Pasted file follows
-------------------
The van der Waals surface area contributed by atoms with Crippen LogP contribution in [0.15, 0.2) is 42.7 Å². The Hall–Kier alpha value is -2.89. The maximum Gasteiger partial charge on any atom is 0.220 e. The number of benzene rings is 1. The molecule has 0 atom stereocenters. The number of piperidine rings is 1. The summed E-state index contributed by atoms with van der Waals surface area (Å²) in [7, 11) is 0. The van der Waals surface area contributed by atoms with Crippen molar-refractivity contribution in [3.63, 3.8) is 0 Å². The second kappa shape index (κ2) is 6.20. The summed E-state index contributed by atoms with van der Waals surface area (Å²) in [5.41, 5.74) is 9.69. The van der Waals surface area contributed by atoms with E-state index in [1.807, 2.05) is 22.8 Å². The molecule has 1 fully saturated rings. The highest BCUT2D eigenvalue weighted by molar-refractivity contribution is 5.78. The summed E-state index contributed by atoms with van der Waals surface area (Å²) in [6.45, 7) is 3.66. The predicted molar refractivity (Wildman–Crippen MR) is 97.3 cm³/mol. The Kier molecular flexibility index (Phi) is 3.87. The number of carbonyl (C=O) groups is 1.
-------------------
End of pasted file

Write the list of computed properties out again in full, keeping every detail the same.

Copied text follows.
The van der Waals surface area contributed by atoms with Crippen LogP contribution in [0.15, 0.2) is 42.7 Å². The Hall–Kier alpha value is -2.89. The maximum Gasteiger partial charge on any atom is 0.220 e. The number of benzene rings is 1. The molecule has 0 atom stereocenters. The number of piperidine rings is 1. The summed E-state index contributed by atoms with van der Waals surface area (Å²) in [7, 11) is 0. The van der Waals surface area contributed by atoms with Crippen molar-refractivity contribution in [3.63, 3.8) is 0 Å². The second kappa shape index (κ2) is 6.20. The summed E-state index contributed by atoms with van der Waals surface area (Å²) in [5.41, 5.74) is 9.69. The van der Waals surface area contributed by atoms with E-state index in [1.807, 2.05) is 22.8 Å². The molecule has 1 fully saturated rings. The highest BCUT2D eigenvalue weighted by molar-refractivity contribution is 5.78. The summed E-state index contributed by atoms with van der Waals surface area (Å²) in [6.45, 7) is 3.66. The predicted molar refractivity (Wildman–Crippen MR) is 97.3 cm³/mol. The Kier molecular flexibility index (Phi) is 3.87. The number of carbonyl (C=O) groups is 1.